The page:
I’d always had the ambition to write fiction, but something had always held me back—I think mainly I was afraid of failure. Only after watching a documentary on J.K. Rowling, and being reminded of her struggles as a single mom on social assistance, did I see that I had nothing to lose by trying—and that if I didn’t try I would absolutely fail.
A former rural librarian shares how her fascination with words birthed her career as an editor and poet and how the process of writing has functioned as a lodestar throughout her life.
Having grown up in a white family, Deborah Jiang-Stein searches to make sense of the differences in her multiracial appearance and in her inner workings, and experiences a deep anguish that includes an “emotional lockdown” and silence. She craves adrenaline, rejects her parents and any positive expectations placed upon her. Jiang-Stein writes about her struggle as a prison-born girl.
Lisa Lynne Lewis
I started off as a secret writer: I thought of myself as a writer and yet I was too scared to write. It was a funny disconnect. For me it’s been about chronically seeking permission from myself to spend time on something that I love. I first started working―in a leotard shop―when I was 14. It was hard to come from that and say, “I want to be an artist.” It didn’t feel practical. I felt I needed to defend the choice and tell myself it’s worth investing time and taking risks.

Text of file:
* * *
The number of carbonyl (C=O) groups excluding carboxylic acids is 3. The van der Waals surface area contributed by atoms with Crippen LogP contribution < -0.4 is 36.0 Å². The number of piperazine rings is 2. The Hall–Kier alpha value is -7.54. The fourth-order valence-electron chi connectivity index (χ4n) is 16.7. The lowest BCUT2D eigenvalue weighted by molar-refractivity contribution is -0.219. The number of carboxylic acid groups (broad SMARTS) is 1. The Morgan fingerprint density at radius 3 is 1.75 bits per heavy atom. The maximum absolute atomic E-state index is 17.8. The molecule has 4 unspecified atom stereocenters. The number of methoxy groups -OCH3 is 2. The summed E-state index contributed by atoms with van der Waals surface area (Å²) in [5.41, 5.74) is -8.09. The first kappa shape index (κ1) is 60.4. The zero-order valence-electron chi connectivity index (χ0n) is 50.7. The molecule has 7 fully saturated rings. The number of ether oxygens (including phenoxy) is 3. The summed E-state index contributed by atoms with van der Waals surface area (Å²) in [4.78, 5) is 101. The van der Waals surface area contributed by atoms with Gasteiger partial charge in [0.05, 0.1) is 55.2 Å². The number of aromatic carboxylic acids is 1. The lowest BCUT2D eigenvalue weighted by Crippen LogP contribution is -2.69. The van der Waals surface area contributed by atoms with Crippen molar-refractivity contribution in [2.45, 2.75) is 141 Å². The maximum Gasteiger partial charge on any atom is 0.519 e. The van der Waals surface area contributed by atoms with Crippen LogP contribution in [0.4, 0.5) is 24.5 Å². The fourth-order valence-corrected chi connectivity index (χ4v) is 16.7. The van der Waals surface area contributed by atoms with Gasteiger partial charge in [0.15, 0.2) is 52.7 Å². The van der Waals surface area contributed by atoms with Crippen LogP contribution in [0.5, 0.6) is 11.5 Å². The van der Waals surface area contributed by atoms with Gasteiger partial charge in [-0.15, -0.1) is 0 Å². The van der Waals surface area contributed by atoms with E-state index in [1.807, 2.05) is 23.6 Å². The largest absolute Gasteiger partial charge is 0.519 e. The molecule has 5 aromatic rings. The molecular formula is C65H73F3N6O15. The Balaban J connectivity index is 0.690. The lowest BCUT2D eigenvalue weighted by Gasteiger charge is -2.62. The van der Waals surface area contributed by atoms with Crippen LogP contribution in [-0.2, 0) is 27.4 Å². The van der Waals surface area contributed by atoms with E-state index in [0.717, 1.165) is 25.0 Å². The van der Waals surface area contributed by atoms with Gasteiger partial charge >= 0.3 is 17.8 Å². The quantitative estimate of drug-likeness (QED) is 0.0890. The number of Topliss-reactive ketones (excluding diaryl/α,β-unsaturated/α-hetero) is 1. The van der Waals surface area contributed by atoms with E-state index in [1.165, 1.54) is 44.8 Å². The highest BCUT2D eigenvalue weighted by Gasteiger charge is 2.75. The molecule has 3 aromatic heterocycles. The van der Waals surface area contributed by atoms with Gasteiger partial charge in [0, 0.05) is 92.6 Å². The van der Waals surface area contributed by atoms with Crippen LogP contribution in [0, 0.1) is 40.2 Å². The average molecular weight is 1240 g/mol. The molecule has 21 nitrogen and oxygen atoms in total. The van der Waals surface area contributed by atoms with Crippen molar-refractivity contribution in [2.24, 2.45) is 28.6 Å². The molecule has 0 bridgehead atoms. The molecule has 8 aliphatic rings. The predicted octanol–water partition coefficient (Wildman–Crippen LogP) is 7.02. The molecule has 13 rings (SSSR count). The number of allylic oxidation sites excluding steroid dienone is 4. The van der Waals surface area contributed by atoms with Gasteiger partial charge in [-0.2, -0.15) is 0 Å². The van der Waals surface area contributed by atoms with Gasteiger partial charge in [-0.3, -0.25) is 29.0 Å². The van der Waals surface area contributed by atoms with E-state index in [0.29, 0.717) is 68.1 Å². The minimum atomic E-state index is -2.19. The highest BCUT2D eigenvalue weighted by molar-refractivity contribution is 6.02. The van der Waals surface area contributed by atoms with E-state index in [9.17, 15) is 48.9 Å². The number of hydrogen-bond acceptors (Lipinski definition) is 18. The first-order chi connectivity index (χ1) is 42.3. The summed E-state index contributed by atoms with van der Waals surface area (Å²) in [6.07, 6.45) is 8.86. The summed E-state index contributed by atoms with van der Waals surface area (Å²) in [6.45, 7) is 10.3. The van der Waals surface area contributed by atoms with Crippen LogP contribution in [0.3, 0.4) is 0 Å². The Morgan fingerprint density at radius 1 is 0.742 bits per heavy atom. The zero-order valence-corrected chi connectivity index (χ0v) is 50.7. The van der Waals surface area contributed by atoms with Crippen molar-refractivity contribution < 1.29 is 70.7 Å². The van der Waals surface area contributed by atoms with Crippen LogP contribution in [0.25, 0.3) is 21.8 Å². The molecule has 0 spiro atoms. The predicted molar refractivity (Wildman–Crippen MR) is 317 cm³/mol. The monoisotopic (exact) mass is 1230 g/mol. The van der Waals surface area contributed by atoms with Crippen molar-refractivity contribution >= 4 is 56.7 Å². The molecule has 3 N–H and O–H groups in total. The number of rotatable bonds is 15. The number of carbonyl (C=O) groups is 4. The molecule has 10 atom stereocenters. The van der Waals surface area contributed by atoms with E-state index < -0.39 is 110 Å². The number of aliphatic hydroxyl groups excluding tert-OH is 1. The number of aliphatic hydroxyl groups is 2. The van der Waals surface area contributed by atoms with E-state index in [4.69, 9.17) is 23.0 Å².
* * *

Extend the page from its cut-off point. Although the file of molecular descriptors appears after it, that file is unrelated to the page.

I kept writing about my mother: her memory loss, physical incapacities, and the reversing roles when an aging parent begins to depend on a daughter. The consistent theme that emerged was the challenge of being “sandwiched” between caring for an aging mother and raising a young child. As I talked about these issues with friends, I realized how many of us were in the same difficult situation.
Lisa Lynne Lewis
As deputy editor, Rita Arens is a regular featured speaker at BlogHer’s annual conferences, the world’s largest conferences for women in social media. She recently spoke with Lisa Lynne Lewis about mommy blogging, writing about her experience with anorexia, and how blogging is similar to performance art.
We publish profiles of writers who are mothers, writers who write about motherhood, and writers who have something to say to mothers. This includes well-known, living mama writers, of course, but also off-beat, lesser-known, not-so-obvious mama writers. Read more here.